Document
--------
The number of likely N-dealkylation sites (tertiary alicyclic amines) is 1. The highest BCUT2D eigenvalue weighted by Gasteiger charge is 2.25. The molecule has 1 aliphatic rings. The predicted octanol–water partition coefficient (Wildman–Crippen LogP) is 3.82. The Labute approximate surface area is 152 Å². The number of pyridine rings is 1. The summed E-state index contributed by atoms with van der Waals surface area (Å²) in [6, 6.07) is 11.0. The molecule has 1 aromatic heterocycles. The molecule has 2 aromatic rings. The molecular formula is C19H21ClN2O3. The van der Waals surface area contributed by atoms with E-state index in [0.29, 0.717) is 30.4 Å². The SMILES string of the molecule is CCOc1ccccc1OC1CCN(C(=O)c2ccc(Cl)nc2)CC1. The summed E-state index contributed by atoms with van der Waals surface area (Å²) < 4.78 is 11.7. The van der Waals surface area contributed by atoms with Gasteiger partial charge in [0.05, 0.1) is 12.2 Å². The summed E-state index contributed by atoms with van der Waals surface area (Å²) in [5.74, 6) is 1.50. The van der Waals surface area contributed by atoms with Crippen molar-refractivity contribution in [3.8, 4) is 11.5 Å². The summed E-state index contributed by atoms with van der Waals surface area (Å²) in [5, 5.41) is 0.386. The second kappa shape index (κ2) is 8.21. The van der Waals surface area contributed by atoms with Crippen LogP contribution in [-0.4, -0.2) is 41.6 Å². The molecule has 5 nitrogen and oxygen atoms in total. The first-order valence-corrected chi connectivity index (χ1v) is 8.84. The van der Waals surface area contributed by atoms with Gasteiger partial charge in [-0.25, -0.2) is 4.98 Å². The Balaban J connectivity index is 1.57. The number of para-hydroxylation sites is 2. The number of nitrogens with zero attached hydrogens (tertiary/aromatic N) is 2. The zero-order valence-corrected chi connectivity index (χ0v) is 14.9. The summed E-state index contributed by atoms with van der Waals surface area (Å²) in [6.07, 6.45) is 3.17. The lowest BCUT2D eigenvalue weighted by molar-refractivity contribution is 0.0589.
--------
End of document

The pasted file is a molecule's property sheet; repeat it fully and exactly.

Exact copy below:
The number of likely N-dealkylation sites (tertiary alicyclic amines) is 1. The highest BCUT2D eigenvalue weighted by Gasteiger charge is 2.25. The molecule has 1 aliphatic rings. The predicted octanol–water partition coefficient (Wildman–Crippen LogP) is 3.82. The Labute approximate surface area is 152 Å². The number of pyridine rings is 1. The summed E-state index contributed by atoms with van der Waals surface area (Å²) in [6, 6.07) is 11.0. The molecule has 1 aromatic heterocycles. The molecule has 2 aromatic rings. The molecular formula is C19H21ClN2O3. The van der Waals surface area contributed by atoms with E-state index in [0.29, 0.717) is 30.4 Å². The SMILES string of the molecule is CCOc1ccccc1OC1CCN(C(=O)c2ccc(Cl)nc2)CC1. The summed E-state index contributed by atoms with van der Waals surface area (Å²) < 4.78 is 11.7. The van der Waals surface area contributed by atoms with Gasteiger partial charge in [0.05, 0.1) is 12.2 Å². The summed E-state index contributed by atoms with van der Waals surface area (Å²) in [5.74, 6) is 1.50. The van der Waals surface area contributed by atoms with Crippen molar-refractivity contribution in [3.8, 4) is 11.5 Å². The summed E-state index contributed by atoms with van der Waals surface area (Å²) in [5, 5.41) is 0.386. The second kappa shape index (κ2) is 8.21. The van der Waals surface area contributed by atoms with Crippen LogP contribution in [-0.4, -0.2) is 41.6 Å². The molecule has 5 nitrogen and oxygen atoms in total. The first-order valence-corrected chi connectivity index (χ1v) is 8.84. The van der Waals surface area contributed by atoms with Gasteiger partial charge in [-0.25, -0.2) is 4.98 Å². The Balaban J connectivity index is 1.57. The number of para-hydroxylation sites is 2. The number of nitrogens with zero attached hydrogens (tertiary/aromatic N) is 2. The zero-order valence-corrected chi connectivity index (χ0v) is 14.9. The summed E-state index contributed by atoms with van der Waals surface area (Å²) in [6.07, 6.45) is 3.17. The lowest BCUT2D eigenvalue weighted by molar-refractivity contribution is 0.0589.